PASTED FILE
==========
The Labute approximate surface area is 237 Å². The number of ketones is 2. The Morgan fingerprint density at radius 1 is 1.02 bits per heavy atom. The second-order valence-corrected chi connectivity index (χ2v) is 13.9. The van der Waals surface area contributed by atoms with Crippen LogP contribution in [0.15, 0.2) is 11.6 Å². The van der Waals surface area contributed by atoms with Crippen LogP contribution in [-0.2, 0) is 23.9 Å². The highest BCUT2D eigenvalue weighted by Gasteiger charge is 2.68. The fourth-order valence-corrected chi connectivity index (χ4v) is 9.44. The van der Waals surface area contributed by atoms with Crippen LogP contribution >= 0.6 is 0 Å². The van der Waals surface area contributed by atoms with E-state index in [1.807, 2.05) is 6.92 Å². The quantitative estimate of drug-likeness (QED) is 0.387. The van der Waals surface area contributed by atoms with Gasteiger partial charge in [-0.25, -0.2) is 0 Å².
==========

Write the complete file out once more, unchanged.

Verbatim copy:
The Labute approximate surface area is 237 Å². The number of ketones is 2. The Morgan fingerprint density at radius 1 is 1.02 bits per heavy atom. The second-order valence-corrected chi connectivity index (χ2v) is 13.9. The van der Waals surface area contributed by atoms with Crippen LogP contribution in [0.15, 0.2) is 11.6 Å². The van der Waals surface area contributed by atoms with Crippen LogP contribution in [-0.2, 0) is 23.9 Å². The highest BCUT2D eigenvalue weighted by Gasteiger charge is 2.68. The fourth-order valence-corrected chi connectivity index (χ4v) is 9.44. The van der Waals surface area contributed by atoms with Crippen LogP contribution >= 0.6 is 0 Å². The van der Waals surface area contributed by atoms with E-state index in [1.807, 2.05) is 6.92 Å². The quantitative estimate of drug-likeness (QED) is 0.387. The van der Waals surface area contributed by atoms with Gasteiger partial charge in [-0.25, -0.2) is 0 Å².